3. Institute a ‘NO Committee.’
Expert’s Advice: While founding and leading an ERG could be a pivotal career move, on the other end of the spectrum, knowing when and how to turn down the request to lead or participate in a group is also worth mastering. Throughout the convention, I heard from other women who could not possibly find the time to implement a strategic ERG, because they were too busy organizing a bake sale at their child’s school. I am not suggesting that school fundraisers are unimportant, but as business leaders, we need to find ways to balance our time between raising a family and growing our careers. In other words, if you are too inundated with bake sales and bike-a-thons to lead an ERG, perhaps it is time to institute Denise Brosseau’s invention, the ‘NO Committee.’
Real-Life Example: As shown in the video above, the idea for a NO Committee was offered by Denise Brosseau, author, professional speaker, and co-founder of Invent Your Future Enterprises and the Forum for Women Entrepreneurs (now Watermark). Brosseau’s career is an undeniable success story. She is the CEO of Thought Leadership Lab and co-founded Springboard Venture Forums, which has connected women-led businesses to over $6 billion in investment funding. She credits the many victorious milestones in her career to her ability to minimize road-blocks, while capitalizing on opportunities. Brosseau wisely suggested that accepting too many volunteer positions can become a road-block to growing your career. To avoid this pitfall, she recommended that business leaders request a small group of trusted mentors, peers, and associates to serve as members of a personal NO Committee. Then, Brosseau suggested that when a volunteer opportunity knocks at the door, a busy professional should quickly run the idea by each member in her unofficial committee. If 3 out of 4 of the members say, “No, that will not greatly contribute to the growth of your career or your character,” she should pass on the opportunity. Of course, not every volunteer opportunity will be or should be self-serving, but Brosseau explained that the NO Committee concept will help a professional stay focused on priorities and minimize the chance of being too overwhelmed to lead when a valuable opportunity presents itself.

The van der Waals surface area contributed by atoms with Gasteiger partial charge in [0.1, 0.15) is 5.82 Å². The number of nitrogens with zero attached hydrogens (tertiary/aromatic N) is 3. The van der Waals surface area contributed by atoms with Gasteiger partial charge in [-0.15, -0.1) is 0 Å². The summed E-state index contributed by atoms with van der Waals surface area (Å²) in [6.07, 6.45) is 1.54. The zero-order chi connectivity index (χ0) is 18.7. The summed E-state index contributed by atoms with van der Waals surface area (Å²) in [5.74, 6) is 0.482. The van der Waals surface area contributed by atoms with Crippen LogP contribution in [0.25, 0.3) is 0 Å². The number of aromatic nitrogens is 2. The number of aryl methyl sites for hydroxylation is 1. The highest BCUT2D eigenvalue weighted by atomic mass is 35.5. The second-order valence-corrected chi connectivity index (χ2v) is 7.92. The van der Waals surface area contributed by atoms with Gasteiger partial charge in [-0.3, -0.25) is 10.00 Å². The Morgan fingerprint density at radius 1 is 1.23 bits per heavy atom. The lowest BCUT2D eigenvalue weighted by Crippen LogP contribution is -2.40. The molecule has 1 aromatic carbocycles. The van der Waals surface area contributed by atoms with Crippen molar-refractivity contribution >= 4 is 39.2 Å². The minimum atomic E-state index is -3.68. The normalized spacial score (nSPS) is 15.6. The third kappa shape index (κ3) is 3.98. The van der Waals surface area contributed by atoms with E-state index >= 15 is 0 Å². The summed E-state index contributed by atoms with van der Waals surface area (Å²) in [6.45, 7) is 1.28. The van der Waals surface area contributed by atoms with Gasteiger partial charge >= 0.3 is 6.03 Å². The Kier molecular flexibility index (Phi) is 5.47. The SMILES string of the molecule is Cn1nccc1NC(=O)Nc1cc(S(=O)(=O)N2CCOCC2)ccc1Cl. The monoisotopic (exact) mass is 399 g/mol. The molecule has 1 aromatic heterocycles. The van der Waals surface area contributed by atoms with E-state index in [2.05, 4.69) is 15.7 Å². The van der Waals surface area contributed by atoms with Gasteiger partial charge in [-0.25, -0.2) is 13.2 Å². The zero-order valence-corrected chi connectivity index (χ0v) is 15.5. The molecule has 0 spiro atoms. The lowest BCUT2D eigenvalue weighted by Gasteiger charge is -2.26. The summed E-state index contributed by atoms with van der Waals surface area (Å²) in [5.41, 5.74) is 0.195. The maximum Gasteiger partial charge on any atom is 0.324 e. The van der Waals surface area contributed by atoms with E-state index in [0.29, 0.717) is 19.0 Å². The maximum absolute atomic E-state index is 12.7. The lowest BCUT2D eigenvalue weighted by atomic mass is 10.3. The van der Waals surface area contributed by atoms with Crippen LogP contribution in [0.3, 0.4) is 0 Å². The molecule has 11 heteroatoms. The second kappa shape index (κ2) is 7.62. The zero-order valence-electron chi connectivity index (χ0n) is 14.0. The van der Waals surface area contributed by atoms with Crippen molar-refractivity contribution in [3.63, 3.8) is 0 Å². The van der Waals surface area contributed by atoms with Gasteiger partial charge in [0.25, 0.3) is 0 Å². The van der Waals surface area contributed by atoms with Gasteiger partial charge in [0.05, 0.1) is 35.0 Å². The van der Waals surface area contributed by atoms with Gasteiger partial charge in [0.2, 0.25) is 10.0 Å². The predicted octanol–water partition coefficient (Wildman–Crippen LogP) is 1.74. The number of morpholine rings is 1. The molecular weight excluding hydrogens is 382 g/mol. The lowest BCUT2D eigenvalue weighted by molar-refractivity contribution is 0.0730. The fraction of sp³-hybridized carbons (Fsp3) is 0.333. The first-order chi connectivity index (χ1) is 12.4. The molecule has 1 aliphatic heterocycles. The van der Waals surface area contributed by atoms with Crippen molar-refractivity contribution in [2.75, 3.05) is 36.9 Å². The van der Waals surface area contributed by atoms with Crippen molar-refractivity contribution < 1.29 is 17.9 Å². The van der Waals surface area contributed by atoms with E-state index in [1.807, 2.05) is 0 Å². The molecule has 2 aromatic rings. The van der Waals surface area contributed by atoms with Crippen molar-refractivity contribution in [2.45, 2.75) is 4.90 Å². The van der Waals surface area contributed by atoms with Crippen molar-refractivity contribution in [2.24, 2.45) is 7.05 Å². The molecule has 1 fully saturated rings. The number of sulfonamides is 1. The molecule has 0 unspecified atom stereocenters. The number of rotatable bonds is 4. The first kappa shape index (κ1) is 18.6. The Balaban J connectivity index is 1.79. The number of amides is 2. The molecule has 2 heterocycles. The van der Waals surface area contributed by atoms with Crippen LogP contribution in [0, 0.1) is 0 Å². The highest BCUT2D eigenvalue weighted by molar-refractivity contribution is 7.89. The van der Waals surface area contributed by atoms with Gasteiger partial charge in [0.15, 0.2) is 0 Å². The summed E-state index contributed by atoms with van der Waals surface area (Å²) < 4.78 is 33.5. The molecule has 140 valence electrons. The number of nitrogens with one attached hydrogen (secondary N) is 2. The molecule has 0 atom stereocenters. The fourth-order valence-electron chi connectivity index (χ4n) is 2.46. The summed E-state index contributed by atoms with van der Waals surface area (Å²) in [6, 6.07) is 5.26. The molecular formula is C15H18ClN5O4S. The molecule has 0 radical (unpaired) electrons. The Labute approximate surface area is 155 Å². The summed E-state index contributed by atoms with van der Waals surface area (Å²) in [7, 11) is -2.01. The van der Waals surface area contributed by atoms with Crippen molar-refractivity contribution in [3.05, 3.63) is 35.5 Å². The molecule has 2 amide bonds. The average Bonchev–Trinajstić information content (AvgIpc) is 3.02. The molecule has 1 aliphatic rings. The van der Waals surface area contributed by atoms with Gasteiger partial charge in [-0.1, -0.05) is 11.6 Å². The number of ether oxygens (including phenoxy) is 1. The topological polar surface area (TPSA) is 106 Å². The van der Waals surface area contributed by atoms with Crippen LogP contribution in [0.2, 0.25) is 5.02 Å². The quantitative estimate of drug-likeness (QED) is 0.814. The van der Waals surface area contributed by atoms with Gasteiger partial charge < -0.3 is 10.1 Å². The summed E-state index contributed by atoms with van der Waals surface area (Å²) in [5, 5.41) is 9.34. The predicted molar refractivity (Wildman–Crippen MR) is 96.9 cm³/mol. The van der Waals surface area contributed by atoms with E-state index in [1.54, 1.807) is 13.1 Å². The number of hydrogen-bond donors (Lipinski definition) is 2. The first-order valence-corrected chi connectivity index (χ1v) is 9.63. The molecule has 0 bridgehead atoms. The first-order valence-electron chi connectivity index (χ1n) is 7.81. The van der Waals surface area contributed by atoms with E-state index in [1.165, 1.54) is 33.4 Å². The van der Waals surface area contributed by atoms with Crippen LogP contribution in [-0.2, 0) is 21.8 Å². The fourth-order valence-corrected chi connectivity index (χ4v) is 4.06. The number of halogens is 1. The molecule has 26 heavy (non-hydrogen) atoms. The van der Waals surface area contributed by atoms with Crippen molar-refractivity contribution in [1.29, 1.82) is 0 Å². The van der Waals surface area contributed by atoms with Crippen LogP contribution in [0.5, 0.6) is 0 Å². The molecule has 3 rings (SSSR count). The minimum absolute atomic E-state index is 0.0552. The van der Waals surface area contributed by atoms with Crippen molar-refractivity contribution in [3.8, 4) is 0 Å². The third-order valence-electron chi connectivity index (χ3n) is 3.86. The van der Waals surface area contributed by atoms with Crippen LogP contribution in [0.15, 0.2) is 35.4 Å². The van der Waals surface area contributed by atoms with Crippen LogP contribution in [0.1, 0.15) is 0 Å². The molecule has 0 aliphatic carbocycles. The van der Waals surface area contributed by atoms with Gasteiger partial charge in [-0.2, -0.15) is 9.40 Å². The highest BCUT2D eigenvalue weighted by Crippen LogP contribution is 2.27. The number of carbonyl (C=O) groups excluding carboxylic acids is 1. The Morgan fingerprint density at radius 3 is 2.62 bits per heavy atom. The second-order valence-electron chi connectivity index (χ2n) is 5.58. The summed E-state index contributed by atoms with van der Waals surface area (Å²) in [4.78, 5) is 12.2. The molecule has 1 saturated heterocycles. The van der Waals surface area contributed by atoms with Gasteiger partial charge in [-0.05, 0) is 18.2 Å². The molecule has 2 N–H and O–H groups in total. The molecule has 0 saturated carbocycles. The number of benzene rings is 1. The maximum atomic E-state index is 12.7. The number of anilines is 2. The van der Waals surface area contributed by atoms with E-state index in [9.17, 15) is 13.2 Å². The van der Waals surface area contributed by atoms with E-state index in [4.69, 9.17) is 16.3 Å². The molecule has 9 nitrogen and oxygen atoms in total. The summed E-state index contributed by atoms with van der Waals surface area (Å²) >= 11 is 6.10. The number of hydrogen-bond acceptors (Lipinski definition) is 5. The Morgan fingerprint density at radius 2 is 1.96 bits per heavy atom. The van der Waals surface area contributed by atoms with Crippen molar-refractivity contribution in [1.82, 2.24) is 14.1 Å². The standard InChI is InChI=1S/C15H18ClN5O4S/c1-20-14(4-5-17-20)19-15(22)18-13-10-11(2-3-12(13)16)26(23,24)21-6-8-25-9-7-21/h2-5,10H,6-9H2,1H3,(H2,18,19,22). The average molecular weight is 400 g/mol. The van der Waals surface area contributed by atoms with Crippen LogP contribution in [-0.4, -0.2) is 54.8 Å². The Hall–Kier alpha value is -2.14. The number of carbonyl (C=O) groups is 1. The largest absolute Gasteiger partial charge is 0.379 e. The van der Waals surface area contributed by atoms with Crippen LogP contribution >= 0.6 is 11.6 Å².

The inaugural Indiana Governor’s Conference was a lofty vision crafted by business leaders for business leaders. To reduce this extraordinary day down to three takeaways is not the intent of this article. The ideas presented above were certainly among the most memorable, because they could be easily implemented. However, I look forward to hearing from other attendees about their takeaways. Below are several concepts we could discuss (I have noted the originator of the idea):
- Hire the right people and develop the position around them. Don’t hire with a checklist in your hand. – Traci Dolan, Chief Administrative Officer, www.ExactTarget.com
- Maintain a daily gratitude journal. Being grateful in a purposeful way puts your work in a positive frame of reference. – Congresswoman Jackie Speier, www.Speier.House.gov
- When growing your career, search out people you want to work for, rather than a company you want to work at. – Valerie Grubb, Principal, www.ValGrubbAndAssoicates.com
- Create a list of people who help (mentor) you. Keep them updated on your achievements, ask them to hold you accountable, and thank them often for their mentorship. – Jim Citrin, CEO, www.SpencerStuart.com
- Learn the other side of the business. Get together with cross-functional teams within your organization, so you can learn and speak to the other side of the business. — Sheryl Conley, CEO OrthoWorx, www.OrthoWorxIndiana.com
- Tell your boss what you do. Outline and present your accomplishments to your boss on a regular basis. – Caroline Dowd-Higgins, Director of Professional Enrichment, Indiana University, www.CarolineDowdHiggins.com
- Don’t climb to the top by yourself. Grow a lasting friendship with another woman and push each other to the top. – Billie Dragoo, CEO, RepuCare, www.REpuCare.com & Deborah Collins Stephens, Best-selling Author, www.DeborahStephens.com